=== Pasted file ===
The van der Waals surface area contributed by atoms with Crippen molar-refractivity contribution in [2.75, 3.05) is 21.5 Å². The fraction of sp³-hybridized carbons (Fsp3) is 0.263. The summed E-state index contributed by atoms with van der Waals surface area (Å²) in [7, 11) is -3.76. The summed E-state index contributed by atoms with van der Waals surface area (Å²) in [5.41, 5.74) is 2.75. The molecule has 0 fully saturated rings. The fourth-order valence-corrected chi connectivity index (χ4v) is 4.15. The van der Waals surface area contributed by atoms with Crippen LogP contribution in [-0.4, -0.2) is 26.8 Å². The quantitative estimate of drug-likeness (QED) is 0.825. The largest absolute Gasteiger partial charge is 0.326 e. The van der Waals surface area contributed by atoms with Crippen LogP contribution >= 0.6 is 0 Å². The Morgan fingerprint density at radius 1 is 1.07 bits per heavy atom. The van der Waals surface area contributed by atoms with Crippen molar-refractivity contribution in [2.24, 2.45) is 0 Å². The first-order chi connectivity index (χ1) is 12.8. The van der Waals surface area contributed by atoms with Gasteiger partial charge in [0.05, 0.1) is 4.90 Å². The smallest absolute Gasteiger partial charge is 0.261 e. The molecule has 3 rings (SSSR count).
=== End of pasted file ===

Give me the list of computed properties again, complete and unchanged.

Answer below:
The van der Waals surface area contributed by atoms with Crippen molar-refractivity contribution in [2.75, 3.05) is 21.5 Å². The fraction of sp³-hybridized carbons (Fsp3) is 0.263. The summed E-state index contributed by atoms with van der Waals surface area (Å²) in [7, 11) is -3.76. The summed E-state index contributed by atoms with van der Waals surface area (Å²) in [5.41, 5.74) is 2.75. The molecule has 0 fully saturated rings. The fourth-order valence-corrected chi connectivity index (χ4v) is 4.15. The van der Waals surface area contributed by atoms with Crippen LogP contribution in [-0.4, -0.2) is 26.8 Å². The quantitative estimate of drug-likeness (QED) is 0.825. The largest absolute Gasteiger partial charge is 0.326 e. The van der Waals surface area contributed by atoms with Crippen LogP contribution >= 0.6 is 0 Å². The Morgan fingerprint density at radius 1 is 1.07 bits per heavy atom. The van der Waals surface area contributed by atoms with Crippen molar-refractivity contribution in [2.24, 2.45) is 0 Å². The first-order chi connectivity index (χ1) is 12.8. The van der Waals surface area contributed by atoms with Gasteiger partial charge in [0.05, 0.1) is 4.90 Å². The smallest absolute Gasteiger partial charge is 0.261 e. The molecule has 3 rings (SSSR count).